Ghanaian pregnant women seeking to give birth in US to face visa restrictions
The draft rule is “intended to address the national security and law enforcement risks associated with birth tourism, including criminal activity associated with the birth tourism industry,” a State Department spokesperson said.
Part of the new restrictions will require visa applicants to provide another convincing reason for traveling to the US.
By the US Constitution, anyone born in the US is a citizen of the land. The rule has seen the US overwhelmed with birthright citizenship.
President Donald Trump has been vociferous about plans to end birth tourism.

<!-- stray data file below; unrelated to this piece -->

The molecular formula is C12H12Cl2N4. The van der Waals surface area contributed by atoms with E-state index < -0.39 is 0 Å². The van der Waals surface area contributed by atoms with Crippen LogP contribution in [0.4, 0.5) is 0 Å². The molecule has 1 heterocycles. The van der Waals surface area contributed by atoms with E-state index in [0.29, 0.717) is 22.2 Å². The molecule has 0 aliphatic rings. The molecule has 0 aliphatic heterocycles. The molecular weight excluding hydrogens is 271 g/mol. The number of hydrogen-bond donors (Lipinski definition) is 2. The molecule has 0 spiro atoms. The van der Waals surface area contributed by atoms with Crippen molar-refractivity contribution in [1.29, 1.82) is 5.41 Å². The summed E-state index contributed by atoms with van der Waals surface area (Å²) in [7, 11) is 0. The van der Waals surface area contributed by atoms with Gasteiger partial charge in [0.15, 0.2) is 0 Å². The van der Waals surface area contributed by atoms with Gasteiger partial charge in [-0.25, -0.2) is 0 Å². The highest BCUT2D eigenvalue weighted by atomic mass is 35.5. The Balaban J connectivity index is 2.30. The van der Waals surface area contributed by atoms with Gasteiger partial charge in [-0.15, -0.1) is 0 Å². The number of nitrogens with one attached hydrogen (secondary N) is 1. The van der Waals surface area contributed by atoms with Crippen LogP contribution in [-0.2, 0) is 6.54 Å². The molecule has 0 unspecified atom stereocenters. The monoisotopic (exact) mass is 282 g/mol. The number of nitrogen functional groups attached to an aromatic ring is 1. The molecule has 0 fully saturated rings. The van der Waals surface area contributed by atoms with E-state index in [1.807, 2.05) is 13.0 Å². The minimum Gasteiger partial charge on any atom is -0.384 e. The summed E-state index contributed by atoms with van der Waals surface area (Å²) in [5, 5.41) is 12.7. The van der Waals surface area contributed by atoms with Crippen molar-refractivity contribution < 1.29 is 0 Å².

Critics of his plan question how the administration intends to identify a pregnant visa applicant.
Birth tourism is a profitable business in the U.S. and abroad. There are companies that charge up to $80,000 to help desperate pregnant women get citizenship for their yet-to-be-born child.
The Center for Immigration Studies has estimated that in 2012 about 360,000 women came to the US to give birth and then left.